“That’s a lot of what playing quarterback is. It’s not necessarily the best guy. It’s the right guy.

So who’s the right guy at Notre Dame? Sure, Zaire can scramble out of a sack and flip a broken play into improvised riches. And yeah, Kizer’s capable of stretching the field vertically and hitting tape measure home runs to Torii Hunter Jr.

But which quarterback has the trust of his teammates? Which quarterback inspires?

And which guy’s strengths are better suited for his surroundings?

“Chance Mock was the No. 1 passing efficiency quarterback in the country (at Texas in 2003), but we were really young up front and we couldn’t pass protect,” Brown explained.

“Chance wasn’t a great runner. So we put Vince Young in when we had the No. 1 passing efficiency quarterback in the country, because we needed to run the ball. We just couldn’t throw.

“Then we won 30 games and lost two (with Young as the starter). Was it fair to Chance? Probably not. But it was the best thing at that time for our football team.”

4. Timing is everything.

Quarterback competitions decide the “who,” but don’t disregard the “when.”

“I think it’s important that a decision be made at least a couple weeks before the season gets started, so that everybody on the team knows who their quarterback is going to be,” Theismann said.

“You can’t serve two masters. To me, that’s just bad coaching. If you wait until the week before the start of the season to decide who your starting quarterback is, then I don’t think you’ve done a very good job as a coach of giving direction to your team.”

Exhibit A: The 2009 Cleveland Browns. After Romeo Crennel was fired, Eric Mangini took over as the Browns’ head coach and promptly commenced a quarterback competition between Quinn and the strong-armed, turnover-prone Derek Anderson for the starting job.

It was even. Too even, without an end in sight.

“You could count all the reps from OTA’s and minicamp and training camp, and they tried to literally make it as even as possible,” Quinn recalled. “The only issue with that was it was literally so even that, going up to that first game, neither of us really had a great rapport with our group, because we mixed in with so many different groups and combinations of offensive lines.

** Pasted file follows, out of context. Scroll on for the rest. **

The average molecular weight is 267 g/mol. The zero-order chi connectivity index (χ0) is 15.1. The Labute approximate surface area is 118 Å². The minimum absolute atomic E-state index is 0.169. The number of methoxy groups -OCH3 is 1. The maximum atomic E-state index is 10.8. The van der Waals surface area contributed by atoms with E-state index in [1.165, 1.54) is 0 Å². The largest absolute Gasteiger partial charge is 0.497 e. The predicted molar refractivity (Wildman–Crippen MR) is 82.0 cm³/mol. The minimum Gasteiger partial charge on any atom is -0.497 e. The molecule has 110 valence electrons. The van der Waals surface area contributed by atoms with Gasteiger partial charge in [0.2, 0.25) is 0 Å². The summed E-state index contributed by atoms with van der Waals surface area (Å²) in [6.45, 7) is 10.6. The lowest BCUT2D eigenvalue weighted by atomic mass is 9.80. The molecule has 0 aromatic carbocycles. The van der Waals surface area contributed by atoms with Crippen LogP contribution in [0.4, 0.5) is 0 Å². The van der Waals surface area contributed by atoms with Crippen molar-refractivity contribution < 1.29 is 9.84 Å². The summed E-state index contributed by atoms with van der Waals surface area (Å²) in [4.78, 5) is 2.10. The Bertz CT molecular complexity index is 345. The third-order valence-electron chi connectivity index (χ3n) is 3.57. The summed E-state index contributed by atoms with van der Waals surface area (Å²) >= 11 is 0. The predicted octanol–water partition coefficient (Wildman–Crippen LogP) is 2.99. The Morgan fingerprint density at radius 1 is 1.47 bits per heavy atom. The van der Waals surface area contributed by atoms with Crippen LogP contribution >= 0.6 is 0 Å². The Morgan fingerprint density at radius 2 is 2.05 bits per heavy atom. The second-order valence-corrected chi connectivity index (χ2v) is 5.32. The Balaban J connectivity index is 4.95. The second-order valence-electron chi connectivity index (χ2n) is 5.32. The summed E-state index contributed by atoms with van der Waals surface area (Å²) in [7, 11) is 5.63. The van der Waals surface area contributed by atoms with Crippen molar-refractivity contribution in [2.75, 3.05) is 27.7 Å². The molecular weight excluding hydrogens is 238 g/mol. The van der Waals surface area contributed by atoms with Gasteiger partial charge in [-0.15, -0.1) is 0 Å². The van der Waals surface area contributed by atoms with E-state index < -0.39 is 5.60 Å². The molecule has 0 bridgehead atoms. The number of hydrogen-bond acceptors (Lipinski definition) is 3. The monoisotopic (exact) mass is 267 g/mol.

“At that point, it’s like our offense couldn’t really take strides until the halfway point of the season. We went 4-4 in the last eight games and it probably had something to do with the fact that we had more consistency.

“That’s the downside of quarterback competitions,” Quinn concluded. “When you wait too long you can really handicap yourself.”

Cleveland Browns quarterbacks Ken Dorsey, left, Brady Quinn, center, and Derek Anderson competed for the team's starting job in 2009. (AP Photo/Mark Duncan)

In football, as in life, chemistry takes time. After planting a seed, there’s no way to speed up the process. You water it every day, and if you’re diligent, something grows.

Throw enough passes, too, and your receivers will digest the details: how you throw, when you throw, where you throw and why.

“You’ve got a righty and a lefty, so spin is going to be different,” Quinn explained. “The tail of the ball is going to be different for tracking it. You think it’s not a big thing, but when you’ve got timing routes, a lot of times the ball is out before the guy comes out of his break, and now all of a sudden the guy has to pick up the ball and it’s going to be moving a little bit different.

“Or they’re coming out of the break and they’re accustomed to the ball coming out of the right shoulder or left shoulder. When you switch that up, they pick it up a half second later. That’s the difference between it being a catch or being bobbled or not being caught at all.”

Or, it’s the difference between a touchdown and a turnover, a win and a loss, a playoff appearance and another December disappointment.

Kizer and Zaire enter the fall on even footing, but it can’t stay that way forever.

“I think at some point Brian is going to have to say, ‘OK, this is going to be the guy that’s going to get the most snaps,’ because you do a disservice to the individual if you only give him 50 percent and the other guy 50 percent,” Theismann said. “You’re really looking at an 80/20, 70/30 setup, because the guy that’s going to be your starter should be the guy that gets the work.”

Pick the right guy, and feed him reps.

Then sit back and watch him grow.

“I'm going to have to make a judgment call,” Kelly said. “I don't know when I'll make it. But there will be a time when I'm going to have to say, ‘That's our quarterback. Let's go with him. We're all in, and let's move forward.’”

5. Establish an identity.

What kind of offense do you want to be?